This feature has been created in collaboration with urbanNext, a multi-platform aimed at developing, disseminating and distributing content centered on architecture through a focus on the contemporary human milieu and its challenges. Architizer features a weekly discussion from urbanNext’s journals to support its investigation of urban conditions and innovations facing the architectural profession today.
“I think the question for architecture is how it sees itself and its many professionals as spatial agents rather than just purely being architects,” says urban consultant and organizer Rashiq Fataar to a crowd at the 2015 Smart City Expo in Barcelona. “Contemporary architecture is much more complex. You have to be an anthropologist and a psychologist … You have to be very humble and at times be very bold because of your ability to … communicate a vision.”
Fataar, as the founder of Our Future Cities, a community-driven organization that aims to cultivate dialogue about urban developments around the world, sees that the future of city-making lies within a cross-disciplinary approach of professionals and citizens.
A native to South Africa, Fataar’s work is motivated by an ambition to redress the history of inequality that is embedded within Cape Town’s urban fabric and continues to limit and divide life in the city. “Our city … was designed for 300 years to separate people, so our infrastructure, transport, housing was all designed for so long based on people being separated by race. So while we face these major challenges of urbanization, we also have to redesign and undo the design that’s been there for so long.”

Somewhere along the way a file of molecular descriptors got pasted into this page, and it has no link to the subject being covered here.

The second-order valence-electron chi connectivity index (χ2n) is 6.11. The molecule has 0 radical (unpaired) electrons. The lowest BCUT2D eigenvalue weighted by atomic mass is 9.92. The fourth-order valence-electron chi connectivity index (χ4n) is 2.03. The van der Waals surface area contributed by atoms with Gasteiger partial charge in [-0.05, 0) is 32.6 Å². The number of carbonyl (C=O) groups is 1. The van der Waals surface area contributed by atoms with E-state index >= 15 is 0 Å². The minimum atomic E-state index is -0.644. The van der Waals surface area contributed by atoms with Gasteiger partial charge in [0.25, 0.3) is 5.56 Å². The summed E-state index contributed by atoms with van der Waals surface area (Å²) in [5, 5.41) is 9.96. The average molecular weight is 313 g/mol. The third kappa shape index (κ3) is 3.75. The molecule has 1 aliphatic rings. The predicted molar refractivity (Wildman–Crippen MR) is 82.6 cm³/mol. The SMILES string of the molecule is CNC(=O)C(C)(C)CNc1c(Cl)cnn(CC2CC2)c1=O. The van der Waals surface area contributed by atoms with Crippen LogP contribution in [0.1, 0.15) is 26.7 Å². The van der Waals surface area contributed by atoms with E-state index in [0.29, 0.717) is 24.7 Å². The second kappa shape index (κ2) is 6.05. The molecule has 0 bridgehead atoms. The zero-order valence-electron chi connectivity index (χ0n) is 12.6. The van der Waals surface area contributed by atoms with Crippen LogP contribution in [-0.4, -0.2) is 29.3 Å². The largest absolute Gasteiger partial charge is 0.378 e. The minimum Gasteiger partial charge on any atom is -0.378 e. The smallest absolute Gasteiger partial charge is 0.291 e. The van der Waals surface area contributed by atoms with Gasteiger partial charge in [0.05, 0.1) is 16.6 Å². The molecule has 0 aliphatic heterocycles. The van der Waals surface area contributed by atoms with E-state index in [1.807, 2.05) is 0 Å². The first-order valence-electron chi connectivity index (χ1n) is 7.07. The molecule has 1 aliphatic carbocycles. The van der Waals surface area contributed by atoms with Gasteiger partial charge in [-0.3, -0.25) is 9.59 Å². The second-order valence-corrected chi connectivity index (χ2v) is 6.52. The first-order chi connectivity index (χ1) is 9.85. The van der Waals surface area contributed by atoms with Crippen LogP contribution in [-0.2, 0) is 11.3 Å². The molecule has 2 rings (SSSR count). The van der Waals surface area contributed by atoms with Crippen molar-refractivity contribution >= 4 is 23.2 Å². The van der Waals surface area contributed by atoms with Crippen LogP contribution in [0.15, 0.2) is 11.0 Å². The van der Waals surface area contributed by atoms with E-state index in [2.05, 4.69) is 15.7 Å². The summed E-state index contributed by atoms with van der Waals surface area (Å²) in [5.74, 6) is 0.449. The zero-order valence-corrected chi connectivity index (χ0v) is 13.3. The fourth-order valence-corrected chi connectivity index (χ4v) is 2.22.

Citing that the biggest challenge facing the contemporary urban project is “to improve the quality of life for people with the impacts of climate change and congestion and migration,” Fataar sees this challenge as “not just a physical project; it’s a social, cultural project,” as well.
As an initiative, Our Future Cities aims to involve a whole range of professionals in a dialogue about how cities work and how a city can work in order to answer these sociological questions. One particular program, “Young Urbanists,” aims to build a diverse network of young professionals under 40 to come together and engage in lectures and forums surrounding the state of urbanization in Cape Town.
“We create an open space where somebody who is in politics, who doesn’t get to be involved in these dialogues can … come to any forums or field trips in different neighborhoods in the city … Somebody who is in public health … can join a dialogue and ask questions about health.”
For Fataar, developing this diverse constellation of practitioners has potential to have resounding effects on the future of city-making, beyond the architectural realm: “The idea is that in 20 or 30 years’ time, if there is a sense of empathy across fields, the future mayor might already know the public artists, and the transport infrastructure expert might already know a local businessperson, so perhaps in some ways there will be greater empathy and trust around how to build these future cities.”
Words by Joanna Kloppenburg
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